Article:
UCL Discovery
UCL home » Library Services » Electronic resources » UCL Discovery

Changes in cardiovascular disease risk and behavioural risk factors before the introduction of a health check programme in England

Alageel, S; Wright, AJ; Gulliford, MC; (2016) Changes in cardiovascular disease risk and behavioural risk factors before the introduction of a health check programme in England. Preventive Medicine , 91 pp. 158-163. 10.1016/j.ypmed.2016.08.025. Green open access

[img]
Preview
Text
1-s2.0-S0091743516302316-main.pdf - Published version

Download (304kB) | Preview

Abstract

A population-based programme of health checks was introduced for adults in England in 2011 for the primary prevention of cardiovascular diseases (CVD) and risk factors management. The aim was to evaluate changes in cardiovascular risk and behavioural risk factors in a health check eligible population in England from 1994 to 2013, by using repeated cross-sectional design using seven surveys of the Health Survey for England. Measures included traditional CVD risk factors and behavioural risk factors. Linear trends were estimated allowing for sampling design. The surveys comprised 49,805 adults aged 45 to 74years; 30,639 were free from cardiovascular comorbidity; 16,041 (52%) had complete data for quantitative risk factors. Between 1994 and 2013, systolic blood pressure decreased by 3.1 (95% confidence interval 2.5 to 3.6) mmHg per decade in men and 5.0 (4.5 to 5.5) in women. Total cholesterol decreased by 0.20 (0.16 to 0.24) mmol/l per decade in men; 0.23 (0.19 to 0.26) in women. Smoking declined by 6% (5% to 8%) per decade in men; 7% (6% - 8%) in women. The proportion with CVD-risk ≥20% declined by 6.8% per decade in men; 2.4% in women. Multiple behavioural risk factors were strongly associated with estimated CVD-risk, but improving trends in traditional CVD risk factors were inconsistent with increasing indicators of adiposity. Long-term declines in traditional risk factors contributed to reductions in estimated CVD-risk prior to the introduction of a health check programme. Behaviour change interventions for multiple risk factor exposures remain a key area for future research.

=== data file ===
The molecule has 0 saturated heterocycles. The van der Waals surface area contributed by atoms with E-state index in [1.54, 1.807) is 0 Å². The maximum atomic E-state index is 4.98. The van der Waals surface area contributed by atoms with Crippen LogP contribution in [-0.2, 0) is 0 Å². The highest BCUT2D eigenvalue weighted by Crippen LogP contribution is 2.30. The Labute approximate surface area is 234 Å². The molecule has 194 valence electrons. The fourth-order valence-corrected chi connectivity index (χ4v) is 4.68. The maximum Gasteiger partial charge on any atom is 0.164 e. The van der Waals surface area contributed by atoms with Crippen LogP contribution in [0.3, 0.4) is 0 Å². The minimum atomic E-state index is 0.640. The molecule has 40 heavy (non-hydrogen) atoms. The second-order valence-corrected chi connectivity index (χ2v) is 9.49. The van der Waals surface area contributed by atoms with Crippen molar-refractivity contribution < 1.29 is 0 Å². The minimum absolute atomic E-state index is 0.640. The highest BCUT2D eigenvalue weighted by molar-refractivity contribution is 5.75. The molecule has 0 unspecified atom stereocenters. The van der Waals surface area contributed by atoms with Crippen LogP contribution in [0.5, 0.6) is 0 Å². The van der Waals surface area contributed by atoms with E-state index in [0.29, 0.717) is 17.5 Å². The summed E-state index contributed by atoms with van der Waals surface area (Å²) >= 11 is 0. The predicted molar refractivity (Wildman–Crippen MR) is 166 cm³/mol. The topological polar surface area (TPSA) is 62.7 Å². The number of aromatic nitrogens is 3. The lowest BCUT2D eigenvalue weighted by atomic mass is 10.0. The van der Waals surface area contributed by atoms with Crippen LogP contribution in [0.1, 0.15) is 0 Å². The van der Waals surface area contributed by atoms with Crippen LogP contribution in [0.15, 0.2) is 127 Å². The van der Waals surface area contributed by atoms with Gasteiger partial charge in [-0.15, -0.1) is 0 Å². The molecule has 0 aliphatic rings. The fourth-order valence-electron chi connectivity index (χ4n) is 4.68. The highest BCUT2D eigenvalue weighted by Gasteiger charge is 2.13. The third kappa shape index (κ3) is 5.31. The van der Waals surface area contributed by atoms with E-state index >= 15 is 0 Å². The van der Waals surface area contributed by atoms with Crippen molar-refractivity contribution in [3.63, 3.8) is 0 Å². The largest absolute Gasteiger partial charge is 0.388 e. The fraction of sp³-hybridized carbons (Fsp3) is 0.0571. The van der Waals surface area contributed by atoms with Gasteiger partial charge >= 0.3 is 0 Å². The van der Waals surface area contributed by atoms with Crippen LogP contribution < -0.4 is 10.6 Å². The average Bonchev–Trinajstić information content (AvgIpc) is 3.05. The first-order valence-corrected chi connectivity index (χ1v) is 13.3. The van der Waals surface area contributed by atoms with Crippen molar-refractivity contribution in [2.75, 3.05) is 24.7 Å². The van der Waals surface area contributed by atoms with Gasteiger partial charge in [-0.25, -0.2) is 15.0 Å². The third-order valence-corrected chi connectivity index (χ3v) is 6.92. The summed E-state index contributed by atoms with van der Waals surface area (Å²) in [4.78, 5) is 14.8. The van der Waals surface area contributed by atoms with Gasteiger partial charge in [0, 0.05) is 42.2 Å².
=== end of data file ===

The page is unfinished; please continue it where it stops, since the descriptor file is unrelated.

Type: Article
Title: Changes in cardiovascular disease risk and behavioural risk factors before the introduction of a health check programme in England
Location: United States
Open access status: An open access version is available from UCL Discovery
DOI: 10.1016/j.ypmed.2016.08.025
Publisher version: https://doi.org/10.1016/j.ypmed.2016.08.025
Language: English
Additional information: This work is licensed under a Creative Commons Attribution 4.0 International License. The images or other third party material in this article are included in the article’s Creative Commons license, unless indicated otherwise in the credit line; if the material is not included under the Creative Commons license, users will need to obtain permission from the license holder to reproduce the material. To view a copy of this license, visit http://creativecommons.org/licenses/by/4.0/
Keywords: Cardiovascular diseases, Health check, Primary health care, Primary prevention, Aged, Blood Pressure, Cardiovascular Diseases, Cholesterol, Cross-Sectional Studies, England, Female, Health Behavior, Humans, Male, Middle Aged, Primary Prevention, Risk Factors, Smoking
UCL classification: UCL
UCL > Provost and Vice Provost Offices
UCL > Provost and Vice Provost Offices > School of Life and Medical Sciences
UCL > Provost and Vice Provost Offices > School of Life and Medical Sciences > Faculty of Brain Sciences
UCL > Provost and Vice Provost Offices > School of Life and Medical Sciences > Faculty of Brain Sciences > Div of Psychology and Lang Sciences
UCL > Provost and Vice Provost Offices > School of Life and Medical Sciences > Faculty of Brain Sciences > Div of Psychology and Lang Sciences > Clinical, Edu and Hlth Psychology
URI: https://discovery.ucl.ac.uk/id/eprint/10049257
Downloads since deposit
34Downloads
Download activity - last month
Download activity - last 12 months
Downloads by country - last 12 months

Archive Staff Only

View Item View Item